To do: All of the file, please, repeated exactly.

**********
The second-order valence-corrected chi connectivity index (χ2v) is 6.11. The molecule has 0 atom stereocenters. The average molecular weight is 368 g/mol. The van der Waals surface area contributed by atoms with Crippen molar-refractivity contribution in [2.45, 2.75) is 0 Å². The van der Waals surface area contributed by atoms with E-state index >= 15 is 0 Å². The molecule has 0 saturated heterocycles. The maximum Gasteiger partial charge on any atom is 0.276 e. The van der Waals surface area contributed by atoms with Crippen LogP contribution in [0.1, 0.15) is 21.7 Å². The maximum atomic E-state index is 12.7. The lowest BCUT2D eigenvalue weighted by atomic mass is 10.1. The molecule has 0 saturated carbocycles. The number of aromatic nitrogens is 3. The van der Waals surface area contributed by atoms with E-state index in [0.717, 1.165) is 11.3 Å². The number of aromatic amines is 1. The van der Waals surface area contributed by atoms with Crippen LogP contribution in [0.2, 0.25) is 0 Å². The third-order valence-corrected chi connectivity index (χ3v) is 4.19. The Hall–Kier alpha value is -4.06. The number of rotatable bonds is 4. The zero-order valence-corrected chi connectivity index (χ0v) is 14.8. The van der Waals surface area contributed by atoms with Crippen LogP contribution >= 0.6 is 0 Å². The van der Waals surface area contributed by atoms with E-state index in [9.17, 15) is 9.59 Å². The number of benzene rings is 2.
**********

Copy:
The second-order valence-corrected chi connectivity index (χ2v) is 6.11. The molecule has 0 atom stereocenters. The average molecular weight is 368 g/mol. The van der Waals surface area contributed by atoms with Crippen molar-refractivity contribution in [2.45, 2.75) is 0 Å². The van der Waals surface area contributed by atoms with E-state index >= 15 is 0 Å². The molecule has 0 saturated heterocycles. The maximum Gasteiger partial charge on any atom is 0.276 e. The van der Waals surface area contributed by atoms with Crippen LogP contribution in [0.1, 0.15) is 21.7 Å². The maximum atomic E-state index is 12.7. The lowest BCUT2D eigenvalue weighted by atomic mass is 10.1. The molecule has 0 saturated carbocycles. The number of aromatic nitrogens is 3. The van der Waals surface area contributed by atoms with E-state index in [0.717, 1.165) is 11.3 Å². The number of aromatic amines is 1. The van der Waals surface area contributed by atoms with Crippen LogP contribution in [0.2, 0.25) is 0 Å². The third-order valence-corrected chi connectivity index (χ3v) is 4.19. The Hall–Kier alpha value is -4.06. The number of rotatable bonds is 4. The zero-order valence-corrected chi connectivity index (χ0v) is 14.8. The van der Waals surface area contributed by atoms with Crippen LogP contribution >= 0.6 is 0 Å². The van der Waals surface area contributed by atoms with E-state index in [9.17, 15) is 9.59 Å². The number of benzene rings is 2.